If you feel you generally look after your teeth, it can be particularly annoying to find you have a cavity, but there are ways you can maintain tooth decay prevention. Here at the Cental Park S. Dental Care every patient is carefully assessed for their risk of dental disease including tooth decay. After a detailed examination, we can supply you with your own treatment plan which will be personalized to take into account your dental health and your general health and your level of risk. Your treatment plan will include preventative dental care procedures we feel may be helpful and we can also give you lots of useful information on how to reduce your risk of tooth decay.
These days the approach towards preventing and treating tooth decay is quite different to the old days where it was common to just drill and fill the tooth. By looking at how and why a patient may be more at risk of tooth decay, we can implement individualized strategies to prevent this from happening. This proactive and preventative approach is becoming more common because it works. By employing the most up-to-date strategies, we hope to keep your natural teeth strong and healthy and as free from cavities as possible.
What Is Tooth Decay And How Does It Develop?
The environment in your mouth is continually changing with many different living organisms interacting with each other and with their surroundings. Your saliva plays an important part in your dental health, continually bathing your teeth and oral tissues and helping to maintain a neutral environment and pH levels. This is vital, as specific bacteria that produce acid are found in dental plaque, that sticky layer that develops over the surface of your teeth during the day.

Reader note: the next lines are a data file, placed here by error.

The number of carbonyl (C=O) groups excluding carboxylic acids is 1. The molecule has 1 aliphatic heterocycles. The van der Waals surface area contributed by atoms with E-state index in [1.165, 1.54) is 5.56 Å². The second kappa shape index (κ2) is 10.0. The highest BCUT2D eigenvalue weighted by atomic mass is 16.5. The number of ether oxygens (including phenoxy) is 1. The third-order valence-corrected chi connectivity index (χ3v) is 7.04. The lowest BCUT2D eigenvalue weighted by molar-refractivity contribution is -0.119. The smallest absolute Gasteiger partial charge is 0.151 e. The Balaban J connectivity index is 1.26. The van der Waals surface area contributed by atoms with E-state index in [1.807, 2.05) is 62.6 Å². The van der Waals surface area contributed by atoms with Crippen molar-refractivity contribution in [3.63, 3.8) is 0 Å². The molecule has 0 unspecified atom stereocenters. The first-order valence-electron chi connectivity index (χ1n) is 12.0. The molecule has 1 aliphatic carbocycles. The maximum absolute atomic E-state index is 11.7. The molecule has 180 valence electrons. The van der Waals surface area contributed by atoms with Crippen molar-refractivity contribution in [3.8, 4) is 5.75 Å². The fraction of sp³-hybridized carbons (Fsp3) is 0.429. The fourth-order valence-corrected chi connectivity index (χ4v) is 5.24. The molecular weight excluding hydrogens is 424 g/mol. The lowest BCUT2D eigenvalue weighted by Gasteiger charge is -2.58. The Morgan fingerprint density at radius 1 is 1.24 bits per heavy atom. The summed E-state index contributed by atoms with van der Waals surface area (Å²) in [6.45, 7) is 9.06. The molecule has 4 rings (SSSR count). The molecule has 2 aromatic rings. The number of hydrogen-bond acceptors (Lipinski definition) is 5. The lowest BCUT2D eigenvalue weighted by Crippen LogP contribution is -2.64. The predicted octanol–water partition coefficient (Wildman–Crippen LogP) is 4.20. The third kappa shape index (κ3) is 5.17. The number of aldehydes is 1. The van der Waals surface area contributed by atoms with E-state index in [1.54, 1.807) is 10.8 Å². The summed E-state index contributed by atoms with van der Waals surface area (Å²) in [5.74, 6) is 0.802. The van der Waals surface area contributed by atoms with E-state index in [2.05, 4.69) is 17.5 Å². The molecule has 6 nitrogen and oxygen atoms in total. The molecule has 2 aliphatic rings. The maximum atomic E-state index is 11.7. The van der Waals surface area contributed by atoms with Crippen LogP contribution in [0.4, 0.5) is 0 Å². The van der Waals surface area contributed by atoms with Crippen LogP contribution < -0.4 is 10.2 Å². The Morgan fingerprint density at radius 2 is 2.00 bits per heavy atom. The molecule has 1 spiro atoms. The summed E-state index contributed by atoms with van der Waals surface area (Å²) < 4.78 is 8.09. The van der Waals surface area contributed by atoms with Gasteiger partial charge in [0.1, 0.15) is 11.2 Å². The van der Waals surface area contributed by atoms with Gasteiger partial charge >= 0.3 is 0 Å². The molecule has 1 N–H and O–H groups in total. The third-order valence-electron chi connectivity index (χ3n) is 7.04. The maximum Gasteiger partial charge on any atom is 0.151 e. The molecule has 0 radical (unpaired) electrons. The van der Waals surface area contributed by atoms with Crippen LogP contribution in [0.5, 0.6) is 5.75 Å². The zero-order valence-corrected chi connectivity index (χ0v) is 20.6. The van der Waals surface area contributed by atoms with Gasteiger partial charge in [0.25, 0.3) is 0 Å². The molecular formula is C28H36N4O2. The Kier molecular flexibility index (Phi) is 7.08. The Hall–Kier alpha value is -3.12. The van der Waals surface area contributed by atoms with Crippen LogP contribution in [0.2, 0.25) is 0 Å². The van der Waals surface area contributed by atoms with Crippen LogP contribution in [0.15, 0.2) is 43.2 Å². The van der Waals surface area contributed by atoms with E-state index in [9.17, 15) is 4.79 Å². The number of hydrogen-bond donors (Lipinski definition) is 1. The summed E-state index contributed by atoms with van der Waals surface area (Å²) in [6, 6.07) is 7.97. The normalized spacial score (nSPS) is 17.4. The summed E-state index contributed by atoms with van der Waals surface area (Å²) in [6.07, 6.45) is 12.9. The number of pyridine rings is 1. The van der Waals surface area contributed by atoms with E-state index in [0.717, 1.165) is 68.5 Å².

Whenever you eat something sugary or high in carbohydrates, these bacteria break down the sugars and produce acid, increasing the acidity in the mouth. When the pH levels reach approximately 5.5, minerals in your tooth enamel begin to dissolve and during this process calcium and phosphate are removed during the first step in the process of tooth decay. This process is called acid erosion. The mouth can remain acidic half an hour to an hour after eating and as pH levels return to normal, some of the minerals are redeposited into your tooth enamel, helping to reverse some but not all of the damage caused to your tooth enamel. Repeated acid attacks can weaken and wear down your tooth enamel, eventually exposing the dentin underneath. Unlike tooth enamel, dentin is a lot softer allowing a cavity to develop more quickly. Just a small hole in your tooth enamel could hide quite a large cavity underneath.
Factors That Increase the Risk of Tooth Decay
The more frequently your teeth are bathed in acid, the higher the risk of acid erosion so if you like to snack on sugary or carbohydrate rich foods then your risk of cavities is likely to be higher. The risk isn’t just confined to sugary foods, as eating foods that are highly acidic will have a similar effect. Although tooth enamel is extremely tough it can also become worn away if you brush your teeth too vigorously, increasing your risk of tooth decay. Failing to mend a damaged tooth could also lead to an increased necessity of tooth decay prevention.
How Does a Damaged Tooth Develop a Cavity?